In fact, in every modern JavaScript framework or rendering library I'm aware of, you have to go out of your way to make links that don't work with middle-click or page navigations that don't work with history and bookmarks.

I should start noting all those bugs, because I see them almost every day. But to be honest even "regular" web sites are guilty, especially with ctrl/cmd-click.

I want all those things too, but not clear on how you think notion should be implemented.

I use it exclusively in the browser on a laptop. I find it slow but I do not think that is the fault of browser tech or SPA architecture, and I assume it will get addressed.

>and decided to stop the war against their users The thing is that the question is who are their actual users? Truth is just that we arent the actual users, by we I mean the tech savvy crowd we are a minorityand form what I have seen the majority of the users of notion are happier with they way it has evolved, and at the end of the day notion and places like it are going to follow that, I dont like it but this is usually what the war against their "users" is a byproduct of.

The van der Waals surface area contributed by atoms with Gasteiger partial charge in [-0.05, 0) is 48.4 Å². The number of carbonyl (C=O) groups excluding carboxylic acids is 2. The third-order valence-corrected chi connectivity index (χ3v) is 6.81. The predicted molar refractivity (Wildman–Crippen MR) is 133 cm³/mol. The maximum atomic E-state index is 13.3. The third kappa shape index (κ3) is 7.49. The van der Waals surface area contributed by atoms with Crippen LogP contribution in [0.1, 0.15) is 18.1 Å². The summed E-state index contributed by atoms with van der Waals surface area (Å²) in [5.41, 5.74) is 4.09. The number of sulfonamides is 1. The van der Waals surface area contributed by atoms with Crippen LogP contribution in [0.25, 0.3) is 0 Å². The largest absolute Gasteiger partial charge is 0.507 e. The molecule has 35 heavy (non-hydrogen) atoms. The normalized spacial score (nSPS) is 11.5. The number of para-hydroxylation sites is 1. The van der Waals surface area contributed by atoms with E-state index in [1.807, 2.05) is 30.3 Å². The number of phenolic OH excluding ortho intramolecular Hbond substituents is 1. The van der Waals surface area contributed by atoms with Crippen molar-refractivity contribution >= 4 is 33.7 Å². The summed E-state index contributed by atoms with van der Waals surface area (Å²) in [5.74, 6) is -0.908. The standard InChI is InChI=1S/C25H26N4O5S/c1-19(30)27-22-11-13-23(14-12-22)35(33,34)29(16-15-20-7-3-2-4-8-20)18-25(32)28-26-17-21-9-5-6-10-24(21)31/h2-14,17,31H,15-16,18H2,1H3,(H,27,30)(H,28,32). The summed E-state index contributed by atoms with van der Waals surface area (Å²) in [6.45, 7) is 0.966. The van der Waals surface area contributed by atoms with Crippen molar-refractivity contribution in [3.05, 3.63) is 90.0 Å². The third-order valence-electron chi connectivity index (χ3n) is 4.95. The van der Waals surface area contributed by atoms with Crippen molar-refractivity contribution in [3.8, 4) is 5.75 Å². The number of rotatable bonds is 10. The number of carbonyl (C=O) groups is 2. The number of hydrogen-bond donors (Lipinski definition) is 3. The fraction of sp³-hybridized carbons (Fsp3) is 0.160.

Every single day I see my wife and relatives struggle with modern computing. Not to say that previously it was much better, but web applications are increasingly different between each other in the way they work. They are not tech savvy, but are bitten in the ass by everything that computers have to offer, especially web pages. I am angry, because I know how it can all work better or see bunch of bugs in almost anything I use, but I can form quite easily workarounds, they can't.